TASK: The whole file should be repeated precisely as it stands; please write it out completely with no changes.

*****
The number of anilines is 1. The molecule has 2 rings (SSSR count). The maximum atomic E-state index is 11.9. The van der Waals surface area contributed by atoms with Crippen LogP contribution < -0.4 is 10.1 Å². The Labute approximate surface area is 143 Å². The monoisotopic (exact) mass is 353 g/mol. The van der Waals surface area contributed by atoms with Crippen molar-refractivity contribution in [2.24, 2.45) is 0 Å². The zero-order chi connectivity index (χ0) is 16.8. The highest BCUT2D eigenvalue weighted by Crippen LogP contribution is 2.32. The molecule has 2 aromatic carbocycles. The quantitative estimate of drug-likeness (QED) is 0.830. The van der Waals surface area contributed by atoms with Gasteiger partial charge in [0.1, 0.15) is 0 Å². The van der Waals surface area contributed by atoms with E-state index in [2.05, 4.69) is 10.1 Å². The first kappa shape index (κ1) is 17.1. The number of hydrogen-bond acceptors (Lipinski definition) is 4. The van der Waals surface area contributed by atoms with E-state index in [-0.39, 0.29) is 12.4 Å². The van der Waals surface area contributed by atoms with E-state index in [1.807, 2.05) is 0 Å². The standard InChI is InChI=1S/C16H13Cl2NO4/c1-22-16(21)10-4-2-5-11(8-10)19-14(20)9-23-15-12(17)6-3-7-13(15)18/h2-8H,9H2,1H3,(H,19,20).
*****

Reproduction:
The number of anilines is 1. The molecule has 2 rings (SSSR count). The maximum atomic E-state index is 11.9. The van der Waals surface area contributed by atoms with Crippen LogP contribution < -0.4 is 10.1 Å². The Labute approximate surface area is 143 Å². The monoisotopic (exact) mass is 353 g/mol. The van der Waals surface area contributed by atoms with Crippen molar-refractivity contribution in [2.24, 2.45) is 0 Å². The zero-order chi connectivity index (χ0) is 16.8. The highest BCUT2D eigenvalue weighted by Crippen LogP contribution is 2.32. The molecule has 2 aromatic carbocycles. The quantitative estimate of drug-likeness (QED) is 0.830. The van der Waals surface area contributed by atoms with Gasteiger partial charge in [0.1, 0.15) is 0 Å². The van der Waals surface area contributed by atoms with E-state index in [2.05, 4.69) is 10.1 Å². The first kappa shape index (κ1) is 17.1. The number of hydrogen-bond acceptors (Lipinski definition) is 4. The van der Waals surface area contributed by atoms with E-state index in [-0.39, 0.29) is 12.4 Å². The van der Waals surface area contributed by atoms with E-state index in [1.807, 2.05) is 0 Å². The standard InChI is InChI=1S/C16H13Cl2NO4/c1-22-16(21)10-4-2-5-11(8-10)19-14(20)9-23-15-12(17)6-3-7-13(15)18/h2-8H,9H2,1H3,(H,19,20).